The Cargo Cult
Alive and Well in the Scottish Highlands
Caledonia Centre of Social Development
Printer friendly version -
At the end of the Second War World, with the withdrawal of American forces from
the islands of the South Pacific, anthropologists
began to note an adaptation of the islanders' traditional cult of ancestor
The new form took the shape of building replica models of planes and fake
landing strips (including warehouses) as a means of attracting highly sought
after American consumer goods such as cigarettes, coca cola and chewing gum.
Such items had been readily available and handed out as gifts by the American
forces as a means of keeping the natives content while they got on with the
business of ripping-up and polluting their islands as part of the war effort.
Several decades later, and in another part of the world, a similar but different
cargo cult has emerged. In the Scottish Highlands the government's enterprise
development agencies (first HIDB and now HIE), driven by the cargo cult of inward
investment, have evolved a new form of tax-spending ancestor worship.
this vast region which is comparable in size to Belgium, but sparsely and
remotely peopled, the cargo cultists and their local government associates have
engineered a network of modern roads, bridges and ferry terminals at the end of
which they have erected enormous industrial sheds in all shapes and colours.
purpose of these sheddies, bedecked with rent and tax holidays, low interest
loans, training subsidies and other treats, is to attract from all corners of the
world wealthy 'footloose' corporations and industrialists in the belief that
herding folks into sheds to 'bash metal for global profiteers' will create a
novel form of sustainable local economic development.
Of course the problem with all this is that it imitates the form, not the
substance of what wealth creation is really all about. The 'rational thinking' of
economists and planners - I think more like 'wishful thinking'. Let's have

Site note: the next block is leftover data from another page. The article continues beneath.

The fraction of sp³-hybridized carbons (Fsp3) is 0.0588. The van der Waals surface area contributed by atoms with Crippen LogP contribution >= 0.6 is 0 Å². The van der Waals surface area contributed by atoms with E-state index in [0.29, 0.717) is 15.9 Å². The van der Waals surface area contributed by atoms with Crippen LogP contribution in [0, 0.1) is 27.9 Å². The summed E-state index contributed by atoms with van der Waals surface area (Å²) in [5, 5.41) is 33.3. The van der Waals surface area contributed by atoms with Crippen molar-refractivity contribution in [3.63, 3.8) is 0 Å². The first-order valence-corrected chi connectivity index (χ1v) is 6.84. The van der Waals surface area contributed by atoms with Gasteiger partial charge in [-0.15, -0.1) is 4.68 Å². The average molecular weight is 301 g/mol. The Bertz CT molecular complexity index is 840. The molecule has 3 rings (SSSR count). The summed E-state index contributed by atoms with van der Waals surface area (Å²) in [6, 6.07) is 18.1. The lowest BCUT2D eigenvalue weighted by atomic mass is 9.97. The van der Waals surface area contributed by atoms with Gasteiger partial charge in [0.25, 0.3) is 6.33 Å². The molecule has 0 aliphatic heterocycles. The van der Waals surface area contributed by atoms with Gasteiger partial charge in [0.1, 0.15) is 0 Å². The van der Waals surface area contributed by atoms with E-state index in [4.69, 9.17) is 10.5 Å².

another cult. Why not Ghost dancing? Ah, but then that didn't work too well for
the Plains Indians. How about trying to develop a strategy which focuses on
'real' local economic development which is:
What does the profit and loss account show between these two approaches?
Cargo cult losses: Pulpmill, smelter, fabrication yards, Dounreay, Aviemore,
Bresclate, military bases at Benbecula and Moray and (likely to go) call
Locally rooted development surpluses: 300 million rural poor in China lifted out
of poverty; the self-financing and self-governing architecture of the Mondragon
Cooperatives minimises the need for State intervention and maximises local
self-determination in line with the aspirations of the Basque culture; Northern
Italy as one of the fasting growing parts of Europe with a highly rooted and
sustainable economy based on clustering and supply chain collaboration; and
Canadian Labour Solidarity Funds such as that in Quebec with 500,000 local
shareholders, a fund of $4.6 million Canadian dollars, 1900 SMEs supported and
100,000 jobs created in the last 15 years.
And what should become of all these colourful sheddies? Let the Land Reform Act's
community-right-to-buy get to work on them and convert them into community-run
enterprise zones with surpluses accruing to local Common Good Funds.
So now that HIE has a bit of a public consultation process underway about what
shape the region's future economic ancestor worship should take lets ensure that
it is home grown, locally made, deep-rooted and linked-up. Wouldn't that be a
smart, SMART strategy!
Web Reference Links
Village and Township Enterprise
Mondragon Cooperative Group
Labour Solidarity Funds
A Smart, Successful Scotland - Strategic direction to the Enterprise Networks
and an enterprise strategy for Scotland